Outlander is famous for its sex scenes—but unlike many shows on television, these scenes don't just serve to titillate and objectify. They're stories within the story, never superfluous, and always purposeful. They drive character development, and are essential to the relationship between protagonists Claire and Jamie. They're also just really beautiful to watch, because guess what? Sex is normal and showing it on TV isn't a big deal!
In celebration of Jamie and Claire finally getting back together (across time and space, no less) in Outlander's upcoming episode, MarieClaire.com spoke to cast members and creators about the making of the show's four most memorable sex scenes.
The Wedding: Season 1, Episode 7
In what's probably Outlander's most iconic and visually stunning sex scene, Claire and Jamie make love for the first time in order to consummate their marriage. The room is bathed in soft light, and filmed with a male and female gaze in mind—with equal time spent undressing and highlighting both characters. Filming the scene took several days, and it was intricately choreographed.
Anna Foerster, Director: "I think we were five days in the wedding chamber—and not just the sex scenes, everything leading up to them, too, all the connective tissue. There are moments where you do maybe two takes, and you're fine. But then we did pick-ups—I'd choose several angles and within those pick a moment and film it several times. For example when Claire walks around Jamie and traces her hand around his back, it was very important to get the fluidity and sensuality. We'd shoot a pick-up like that as many as six times, and [sometimes] I'd talk to the cast and camera operator while shooting."
Matthew B. Roberts, producer: "We tried to make it like any other scene because you don't want to make the actors feel different than they would otherwise. But as the production, we were careful with how we prepped the scene—we gave it much more attention without a doubt. They were choreographed, we got rehearsal, the lighting in the room was tested, there were tests on what the costumes would look like. We don't always do that for every scene, there's not enough time. What we normally do for intimate scenes like this is rehearse first, prior to the day. You want the actors to be comfortable with the moves they're making—you have to let them be free to open up in front of the crew."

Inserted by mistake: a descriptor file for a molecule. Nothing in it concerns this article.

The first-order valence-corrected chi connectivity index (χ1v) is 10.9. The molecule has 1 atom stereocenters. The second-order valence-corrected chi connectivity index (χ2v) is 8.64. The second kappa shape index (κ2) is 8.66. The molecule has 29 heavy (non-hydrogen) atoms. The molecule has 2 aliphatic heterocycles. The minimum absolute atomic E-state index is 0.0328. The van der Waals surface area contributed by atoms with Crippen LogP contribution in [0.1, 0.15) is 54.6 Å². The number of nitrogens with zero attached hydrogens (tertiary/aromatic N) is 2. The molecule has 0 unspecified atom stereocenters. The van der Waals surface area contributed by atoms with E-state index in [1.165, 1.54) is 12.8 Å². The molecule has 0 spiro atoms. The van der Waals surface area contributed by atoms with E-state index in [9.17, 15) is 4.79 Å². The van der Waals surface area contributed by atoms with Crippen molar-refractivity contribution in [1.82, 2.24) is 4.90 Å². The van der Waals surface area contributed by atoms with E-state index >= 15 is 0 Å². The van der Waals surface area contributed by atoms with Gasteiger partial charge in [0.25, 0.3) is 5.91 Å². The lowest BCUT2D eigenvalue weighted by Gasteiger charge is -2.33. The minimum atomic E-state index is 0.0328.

Anna Foerster: "It's a huge responsibility to make the actors feel safe. Part of the way we achieve that is through rehearsal time—which is not always possible on television. We spoke very clearly about what the moments were, what the emotional beats were–and then we did something very technical and specific: We taped out the floor plan of the wedding chamber, and went through a very specific choreography, movement by movement. The actors felt comfortable—they knew where to move, which direction to fall on the bed, how their hair was falling so I could capture it—it's very technical."
Matthew B. Roberts: "We always close the set and have the bare minimum of crew—just the two actors, camera operators, and costumers. We also close the monitors to just the director, the creative producer, writer, and director of photography. During a normal scene you have open monitors and as many as 50 people wandering around doing things."
Anna Foerster: "We had to navigate through nudity because there are strict regulations about what you can and can't see. But we come up with blocking so we know very specifically how to cover them. It creates a safe environment for the actor, because we dance around the nudity with the camera and go through it step by step. We lay out a blueprint."
Caitriona Balfe, actress (Claire Fraser): "Oh god, the stick on paper underwear [is the least sexy part of filming sex scenes]. It's the least sexy thing in the world. Just flesh colored underwear in general should be banned. Sometimes it's very helpful, but it's just so unsexy."